There are two things in the world that’s worth falling sick for. This broth is one of them, the other being someone else making it, just for you. If however, you do not have persons whose benevolence you can take advantage of in such drastic situations (like your ma), then, like most women (your ma included), it is a case of self-medication. And an easy one at that. Simply chuck a bird and some aromatics into the pot, and let it do its work, while you curl up somewhere cosy and indulge in a little, private woe-is-me. Or is that just me?
Memory is funny in the way it gets triggered. Although I love this soup, take deep comfort in its familiarity, I haven’t made it for the last seven years. You could argue that it’s a good sign of my general well-being but I can’t help but berate myself for the lapse. The sight of my children’s streaming noses somehow brought this broth out of the depths of my sleep deprived mind, and I set out to make it, immediately.
Crush some garlic and ginger. Roughly chop an onion. Dig out some cardomom, cassia (or cinnamon) sticks, freshly crushed black peppercorns and cloves. Throw them into the water with a small chicken around the kilo-ish mark. Let it come to the boil, gently and leave the bird to get cooked and infused with the flavours. Once the bird is cooked, take it out, take the meat off the bones and return the bones to the now golden brown stock and let it continue to simmer until reduced down and tasting very chicken-y.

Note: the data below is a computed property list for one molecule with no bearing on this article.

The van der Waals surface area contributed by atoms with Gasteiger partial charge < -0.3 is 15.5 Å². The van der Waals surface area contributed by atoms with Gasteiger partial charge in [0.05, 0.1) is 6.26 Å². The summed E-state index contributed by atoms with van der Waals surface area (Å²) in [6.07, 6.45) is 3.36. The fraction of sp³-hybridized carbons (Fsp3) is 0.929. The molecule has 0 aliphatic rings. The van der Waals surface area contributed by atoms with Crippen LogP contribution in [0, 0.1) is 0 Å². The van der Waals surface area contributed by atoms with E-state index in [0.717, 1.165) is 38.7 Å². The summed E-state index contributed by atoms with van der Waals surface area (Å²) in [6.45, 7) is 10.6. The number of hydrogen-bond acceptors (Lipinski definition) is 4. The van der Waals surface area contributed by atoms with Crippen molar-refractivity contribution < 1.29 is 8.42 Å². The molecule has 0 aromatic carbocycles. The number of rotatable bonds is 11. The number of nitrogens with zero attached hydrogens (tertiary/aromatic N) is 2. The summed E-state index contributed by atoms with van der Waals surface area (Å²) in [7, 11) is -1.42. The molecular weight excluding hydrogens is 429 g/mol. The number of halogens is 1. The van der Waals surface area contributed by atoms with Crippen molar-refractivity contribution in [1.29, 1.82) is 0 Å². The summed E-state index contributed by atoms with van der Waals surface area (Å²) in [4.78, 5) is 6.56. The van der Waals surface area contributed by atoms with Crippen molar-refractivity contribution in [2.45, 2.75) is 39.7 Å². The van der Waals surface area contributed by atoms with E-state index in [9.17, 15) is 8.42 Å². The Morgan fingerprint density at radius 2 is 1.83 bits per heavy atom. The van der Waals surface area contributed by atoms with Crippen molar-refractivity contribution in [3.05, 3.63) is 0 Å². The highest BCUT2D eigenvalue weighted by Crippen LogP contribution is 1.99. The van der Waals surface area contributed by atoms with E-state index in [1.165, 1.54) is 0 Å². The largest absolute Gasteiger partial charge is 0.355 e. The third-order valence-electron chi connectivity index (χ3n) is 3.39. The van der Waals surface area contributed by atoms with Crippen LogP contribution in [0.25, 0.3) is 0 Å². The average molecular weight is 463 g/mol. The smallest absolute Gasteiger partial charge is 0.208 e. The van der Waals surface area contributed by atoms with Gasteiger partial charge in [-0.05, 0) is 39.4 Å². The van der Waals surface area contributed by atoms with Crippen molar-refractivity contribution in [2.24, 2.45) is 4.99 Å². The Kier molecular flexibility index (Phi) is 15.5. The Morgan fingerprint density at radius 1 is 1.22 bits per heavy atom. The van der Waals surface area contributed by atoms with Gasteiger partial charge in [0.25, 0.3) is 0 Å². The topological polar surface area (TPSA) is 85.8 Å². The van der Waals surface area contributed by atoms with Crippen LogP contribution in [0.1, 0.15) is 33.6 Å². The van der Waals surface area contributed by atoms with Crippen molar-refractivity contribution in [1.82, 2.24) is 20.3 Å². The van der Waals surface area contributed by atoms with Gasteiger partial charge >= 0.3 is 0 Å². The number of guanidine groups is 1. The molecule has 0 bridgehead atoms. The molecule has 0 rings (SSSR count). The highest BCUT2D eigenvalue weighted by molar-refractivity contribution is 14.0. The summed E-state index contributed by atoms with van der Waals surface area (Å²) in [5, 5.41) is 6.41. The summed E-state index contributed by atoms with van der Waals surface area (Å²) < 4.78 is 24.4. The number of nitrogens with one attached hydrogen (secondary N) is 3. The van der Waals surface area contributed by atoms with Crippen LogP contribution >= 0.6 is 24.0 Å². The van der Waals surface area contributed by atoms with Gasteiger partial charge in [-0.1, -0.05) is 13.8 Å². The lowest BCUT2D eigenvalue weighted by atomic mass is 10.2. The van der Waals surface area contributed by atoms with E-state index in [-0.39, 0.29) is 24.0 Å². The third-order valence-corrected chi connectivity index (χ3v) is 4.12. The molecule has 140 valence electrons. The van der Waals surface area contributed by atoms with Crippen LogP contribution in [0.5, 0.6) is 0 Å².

Now the part that really makes this sing, and gives it a deep savoury flavour is the tempering. A small, finely sliced onion is sauteed in ghee (yes, ghee) until golden, then a handful of pungent, nutty curry leaves are thrown in to splutter (oh the aroma!) and the whole is then poured into the strained broth. Leave it for 10 minutes to infuse before serving.
It may not be a pretty bowl of broth to look at, the tempering rendering it a muddy sort of colour, but, the earthy sweetness of cassia, the perfume of cardamon , the throat warming spiciness of the peppercorns and the savouriness of the curry leaves cannot but revive, soothe and heal. If you have a bit of stale, good, real bread knocking about to dunk into this delicious elixir, it would be the very thing.
Rice cooked in this stock takes on another level. I made a meal out of the stock, boiling rice and some carrots in it, warming the tender chicken and finishing off with fresh coriander and a touch of lemon juice. If you like to, a bit of ridiculously finely chopped red chilli, could be added at the end, and left for a few minutes to infuse. Dhal’s too, cooked in this stock, would taste amazing.
My kids gobbled this up, and it is so satisfying as a mother, to pass on the good things, that my own ma gave me. This is Feel Better Broth, in every sense.
To view and print recipe, click here.